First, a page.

Provided the creditor had no notice of any act of bankruptcy committed by the debtor available for the particular adjudication made (Ex parte Crosbie, Re Bedell, L. R. 7 Ch. D. 123; 47 L. J. Bcy. 10) before or at the time of the debt being contracted, such creditor should at once make a proof of his debt by making an affidavit of his debt, together with his own estimation of its value, and send it to the trustee under the bankruptcy. If the trustee is not satisfied with the creditor's estimate, and there are no rules of the Bankruptcy Court for the time being in force applicable to the creditor's claim, the trustee has a discretion to fix his own estimate of its value, and the creditor, if he feels aggrieved at the trustee's estimate, may appeal to the Court within fourteen days. The Court, without a jury, with the consent of the creditor and of the trustee, can assess the plaintiff's proof. If they will not consent, the Bankruptcy Court will either send it with a request to the High Court of Justice, Queen's Bench Division, to be ascertained before that Court and a jury, or will assess its value before the Bankruptcy Court and a jury. If it is incapable of being fairly estimated the Bankruptcy Court may by order so declare, and thereupon the creditor's debt will be deemed to be a debt not provable in the bankruptcy, and for which, therefore, the bankrupt would be liable, even after his discharge subsequently obtained. The proof will not, if admitted, be allowed to disturb any dividend declared before it was made. (See Re Kit Hill Tunnel, Ex parte Williams, 50 L. J. Ch. 303; and see Ex parte Waters, Re Hoyle, L. R. 8 Ch. 562 ; Baldwin's Bankruptcy, 147—8.)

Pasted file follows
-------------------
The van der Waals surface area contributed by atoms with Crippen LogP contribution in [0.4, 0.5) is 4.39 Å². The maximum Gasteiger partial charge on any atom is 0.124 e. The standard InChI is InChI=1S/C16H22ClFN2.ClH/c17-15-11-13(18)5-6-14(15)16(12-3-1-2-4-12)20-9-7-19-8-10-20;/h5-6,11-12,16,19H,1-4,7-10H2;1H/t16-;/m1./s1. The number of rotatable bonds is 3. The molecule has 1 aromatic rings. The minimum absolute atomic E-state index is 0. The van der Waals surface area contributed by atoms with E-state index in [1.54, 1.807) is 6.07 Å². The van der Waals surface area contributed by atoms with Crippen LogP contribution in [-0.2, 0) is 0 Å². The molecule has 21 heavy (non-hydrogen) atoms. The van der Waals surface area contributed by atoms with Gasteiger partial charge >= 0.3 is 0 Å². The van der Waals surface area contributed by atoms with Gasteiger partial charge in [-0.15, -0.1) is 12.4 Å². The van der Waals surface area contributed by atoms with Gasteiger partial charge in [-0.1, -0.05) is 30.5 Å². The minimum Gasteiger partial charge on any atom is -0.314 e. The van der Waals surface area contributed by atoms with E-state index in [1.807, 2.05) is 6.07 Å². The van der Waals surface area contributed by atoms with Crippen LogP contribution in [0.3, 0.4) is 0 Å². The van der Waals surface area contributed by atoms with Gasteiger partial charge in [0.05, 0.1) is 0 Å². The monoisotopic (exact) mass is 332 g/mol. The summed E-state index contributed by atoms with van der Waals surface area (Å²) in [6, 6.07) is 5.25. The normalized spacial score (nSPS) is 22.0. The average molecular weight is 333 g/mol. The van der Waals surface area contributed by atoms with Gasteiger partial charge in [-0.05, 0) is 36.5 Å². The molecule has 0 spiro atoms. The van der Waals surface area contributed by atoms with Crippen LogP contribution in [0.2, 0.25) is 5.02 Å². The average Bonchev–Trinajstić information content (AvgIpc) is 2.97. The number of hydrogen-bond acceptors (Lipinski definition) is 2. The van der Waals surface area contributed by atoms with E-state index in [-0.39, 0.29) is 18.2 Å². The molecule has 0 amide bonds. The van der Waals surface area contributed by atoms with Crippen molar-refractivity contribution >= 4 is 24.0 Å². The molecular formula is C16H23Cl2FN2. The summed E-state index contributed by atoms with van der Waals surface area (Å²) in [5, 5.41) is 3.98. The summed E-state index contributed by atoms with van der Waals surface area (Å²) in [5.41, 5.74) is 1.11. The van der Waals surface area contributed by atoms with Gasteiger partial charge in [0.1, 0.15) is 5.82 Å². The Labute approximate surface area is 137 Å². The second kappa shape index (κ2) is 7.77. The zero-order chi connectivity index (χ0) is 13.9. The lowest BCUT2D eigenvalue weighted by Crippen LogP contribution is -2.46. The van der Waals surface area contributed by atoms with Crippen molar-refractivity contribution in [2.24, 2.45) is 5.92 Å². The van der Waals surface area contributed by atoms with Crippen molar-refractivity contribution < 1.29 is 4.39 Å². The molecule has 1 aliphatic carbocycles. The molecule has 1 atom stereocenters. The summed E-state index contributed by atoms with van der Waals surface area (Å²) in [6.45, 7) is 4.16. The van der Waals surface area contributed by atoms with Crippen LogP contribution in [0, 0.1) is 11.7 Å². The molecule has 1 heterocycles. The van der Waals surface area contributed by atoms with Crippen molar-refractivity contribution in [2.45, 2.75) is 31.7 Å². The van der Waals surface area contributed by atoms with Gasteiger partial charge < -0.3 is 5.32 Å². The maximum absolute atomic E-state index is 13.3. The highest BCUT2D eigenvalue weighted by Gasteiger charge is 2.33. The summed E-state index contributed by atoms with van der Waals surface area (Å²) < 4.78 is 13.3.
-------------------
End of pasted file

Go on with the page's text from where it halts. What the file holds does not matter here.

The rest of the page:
18. A building contract contains a clause that if the contractor become bankrupt before the completion of the work, the architect may
appoint other persons to complete it, and that he, the architect, shall have power to seize and retain all materials, implements, and plant. The contractor, after executing part of the work, files his petition for liquidation, and afterwards, and before the appointment of trustee, the architect takes possession of the materials, implements, and plant.
What are the rights of the employer and trustee in bankruptcy respectively, with reference to the possession thereof?
It is not clearly stated whether the contractor files his liquidation petition and is afterwards adjudicated bankrupt, or files his liquidation petition and a trustee is appointed thereunder, though for the purposes of answering the question it is immaterial whether liquidation is resolved upon by his creditors and a trustee is appointed thereunder, or a bankruptcy petition is presented by a creditor and an adjudication in bankruptcy ensues and a trustee is appointed by the creditors thereunder.
In either case the architect acquires a right of user of the materials, implements, and plant seized for the purposes of completing the contract; but the employer has no right to seize or retain such materials, implements, or plant, on the ground of his having a set-off against the contractor in respect of the subject matter of the contract, as there is no mutual dealing within the Bankruptcy Act, 1869, sect. 39.
The trustee will take the materials, implements, and plant, subject to the architect's right of user, to complete the contract as above stated. (In re Winter, Ex parte Bolland, 47 L J. Bcy. 52; L. R. 8 Ch. D. 225; Ex parte Newitt, In re Garrud, 51 L. J. Ch. D. 381; and see Booth v. Hutchinson, 42 L. J. Ch. 492; L. R. 15 Eq. 30.)